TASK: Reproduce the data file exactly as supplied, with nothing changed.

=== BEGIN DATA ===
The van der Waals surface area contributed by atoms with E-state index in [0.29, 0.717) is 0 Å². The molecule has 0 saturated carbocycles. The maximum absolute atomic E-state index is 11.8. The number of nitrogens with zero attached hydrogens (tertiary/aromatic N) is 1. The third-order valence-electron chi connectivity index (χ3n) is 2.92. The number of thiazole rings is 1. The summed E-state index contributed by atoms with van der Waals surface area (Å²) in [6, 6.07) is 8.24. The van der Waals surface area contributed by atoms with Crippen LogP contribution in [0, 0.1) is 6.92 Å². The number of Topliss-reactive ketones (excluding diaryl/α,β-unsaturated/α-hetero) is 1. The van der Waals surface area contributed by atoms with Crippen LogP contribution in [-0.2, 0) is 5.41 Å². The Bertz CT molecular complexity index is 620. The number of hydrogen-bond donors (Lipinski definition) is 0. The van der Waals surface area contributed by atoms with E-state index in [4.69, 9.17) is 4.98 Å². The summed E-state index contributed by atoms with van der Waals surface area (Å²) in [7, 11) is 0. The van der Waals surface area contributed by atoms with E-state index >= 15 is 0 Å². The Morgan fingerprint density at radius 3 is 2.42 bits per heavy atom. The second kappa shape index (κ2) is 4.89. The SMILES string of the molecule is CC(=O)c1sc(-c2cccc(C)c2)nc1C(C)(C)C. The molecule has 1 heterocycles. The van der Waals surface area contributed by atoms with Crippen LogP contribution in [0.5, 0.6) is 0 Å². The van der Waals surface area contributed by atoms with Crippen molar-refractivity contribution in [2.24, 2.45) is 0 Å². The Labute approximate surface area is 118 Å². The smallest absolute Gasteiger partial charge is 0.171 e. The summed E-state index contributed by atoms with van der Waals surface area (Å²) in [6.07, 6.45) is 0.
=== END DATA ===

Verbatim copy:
The van der Waals surface area contributed by atoms with E-state index in [0.29, 0.717) is 0 Å². The molecule has 0 saturated carbocycles. The maximum absolute atomic E-state index is 11.8. The number of nitrogens with zero attached hydrogens (tertiary/aromatic N) is 1. The third-order valence-electron chi connectivity index (χ3n) is 2.92. The number of thiazole rings is 1. The summed E-state index contributed by atoms with van der Waals surface area (Å²) in [6, 6.07) is 8.24. The van der Waals surface area contributed by atoms with Crippen LogP contribution in [0, 0.1) is 6.92 Å². The number of Topliss-reactive ketones (excluding diaryl/α,β-unsaturated/α-hetero) is 1. The van der Waals surface area contributed by atoms with Crippen LogP contribution in [-0.2, 0) is 5.41 Å². The Bertz CT molecular complexity index is 620. The number of hydrogen-bond donors (Lipinski definition) is 0. The van der Waals surface area contributed by atoms with E-state index in [4.69, 9.17) is 4.98 Å². The summed E-state index contributed by atoms with van der Waals surface area (Å²) in [7, 11) is 0. The van der Waals surface area contributed by atoms with E-state index >= 15 is 0 Å². The Morgan fingerprint density at radius 3 is 2.42 bits per heavy atom. The second kappa shape index (κ2) is 4.89. The SMILES string of the molecule is CC(=O)c1sc(-c2cccc(C)c2)nc1C(C)(C)C. The molecule has 1 heterocycles. The van der Waals surface area contributed by atoms with Crippen LogP contribution in [0.5, 0.6) is 0 Å². The van der Waals surface area contributed by atoms with Crippen molar-refractivity contribution in [2.24, 2.45) is 0 Å². The Labute approximate surface area is 118 Å². The smallest absolute Gasteiger partial charge is 0.171 e. The summed E-state index contributed by atoms with van der Waals surface area (Å²) in [6.07, 6.45) is 0.